Rocky Mountain Trucking LLC Inc. is struggling to handle some of its own two-day deliveries and has turned over about 1 million parcels a day to UPS Inc. and the U.S. Postal Service to meet its delivery commitments, according to a leading consultant.

Satish Jindel, founder and president of ShipMatrix, said Amazon (NASDAQ: AMZN) has shifted more middle-mile shipments to UPS’ two-day delivery service and more last-mile shipments to the Postal Service’s final-mile service, Parcel Select. UPS (NYSE: UPS) and the Postal Service are Amazon delivery partners. Those parcels were originally to move on Amazon’s network.

Much of the problem is occurring “upstream” where Amazon’s longer-haul middle-mile network resides, Jindel said. The lengths of haul of the shipments now being handled by UPS vary, he said.

The issues have nothing to do with the performance of Amazon’s last-mile drivers or the contractors, known as Delivery Service Providers, that employ them, he said.

Jindel, who went public with the comments after what he said were conversations with multiple Amazon stakeholders, estimated that the number of parcels affected is in the single-digit percentage range. Amazon handles about 16 million parcels per day, according to ShipMatrix estimates.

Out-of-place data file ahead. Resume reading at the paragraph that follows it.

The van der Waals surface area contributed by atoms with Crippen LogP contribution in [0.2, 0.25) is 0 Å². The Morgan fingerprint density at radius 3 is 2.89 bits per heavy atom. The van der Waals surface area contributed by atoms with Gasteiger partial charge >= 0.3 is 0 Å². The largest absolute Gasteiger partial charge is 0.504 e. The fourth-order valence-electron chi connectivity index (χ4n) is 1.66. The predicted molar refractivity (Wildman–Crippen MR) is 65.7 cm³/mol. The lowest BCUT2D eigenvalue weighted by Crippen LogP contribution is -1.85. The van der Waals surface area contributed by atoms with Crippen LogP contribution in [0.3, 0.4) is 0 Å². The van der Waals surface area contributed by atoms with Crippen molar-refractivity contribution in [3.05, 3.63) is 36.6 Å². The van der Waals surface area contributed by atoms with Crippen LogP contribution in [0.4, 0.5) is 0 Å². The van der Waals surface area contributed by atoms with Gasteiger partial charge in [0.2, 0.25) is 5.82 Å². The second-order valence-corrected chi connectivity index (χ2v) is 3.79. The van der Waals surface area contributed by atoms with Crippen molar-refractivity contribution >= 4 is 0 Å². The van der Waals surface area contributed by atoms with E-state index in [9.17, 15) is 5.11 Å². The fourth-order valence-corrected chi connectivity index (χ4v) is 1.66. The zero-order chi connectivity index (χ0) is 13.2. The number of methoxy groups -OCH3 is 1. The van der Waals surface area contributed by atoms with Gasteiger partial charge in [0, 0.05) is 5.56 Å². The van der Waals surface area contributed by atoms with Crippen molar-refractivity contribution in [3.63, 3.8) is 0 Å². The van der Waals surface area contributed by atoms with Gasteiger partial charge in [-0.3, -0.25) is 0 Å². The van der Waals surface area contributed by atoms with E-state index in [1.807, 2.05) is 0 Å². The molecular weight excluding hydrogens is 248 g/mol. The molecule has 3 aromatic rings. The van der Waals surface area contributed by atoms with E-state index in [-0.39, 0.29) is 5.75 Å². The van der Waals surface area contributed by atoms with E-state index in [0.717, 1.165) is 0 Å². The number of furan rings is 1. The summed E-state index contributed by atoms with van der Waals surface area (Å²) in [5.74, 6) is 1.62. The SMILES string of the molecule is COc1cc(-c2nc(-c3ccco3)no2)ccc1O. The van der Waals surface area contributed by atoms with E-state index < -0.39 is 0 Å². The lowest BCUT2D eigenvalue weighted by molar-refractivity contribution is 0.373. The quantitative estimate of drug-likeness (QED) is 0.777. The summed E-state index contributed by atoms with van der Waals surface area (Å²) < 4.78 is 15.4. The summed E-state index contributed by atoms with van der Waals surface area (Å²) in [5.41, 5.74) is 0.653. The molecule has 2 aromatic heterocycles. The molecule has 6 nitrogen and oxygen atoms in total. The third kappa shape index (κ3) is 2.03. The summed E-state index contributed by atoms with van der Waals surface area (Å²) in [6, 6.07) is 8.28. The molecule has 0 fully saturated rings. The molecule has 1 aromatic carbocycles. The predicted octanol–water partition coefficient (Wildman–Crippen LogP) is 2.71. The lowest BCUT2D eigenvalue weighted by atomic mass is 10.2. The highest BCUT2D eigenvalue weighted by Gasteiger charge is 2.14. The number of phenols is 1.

Amazon offers a broad range of delivery options, notably one-day shipping and its traditional mainstay of two-day shipping. It also makes different delivery commitments to members of its Amazon Prime ordering and delivery service, which includes unlimited two-day deliveries, and non-Prime users. The different offerings spawn variability and complexity, which adversely impacts Amazon’s delivery reliability, Jindel said. The problems are amplified by Amazon’s massive and burgeoning delivery volumes, he said.

In a statement, Amazon said that “delivery promises fluctuate based on a variety of factors including time of day, transportation capacity, regional demand, and customer location. No customers have lost 2-Day Shipping benefits.”

Amazon’s problems began around the middle of November and were unrelated to the company’s two-day fall Prime Day event in mid-October.

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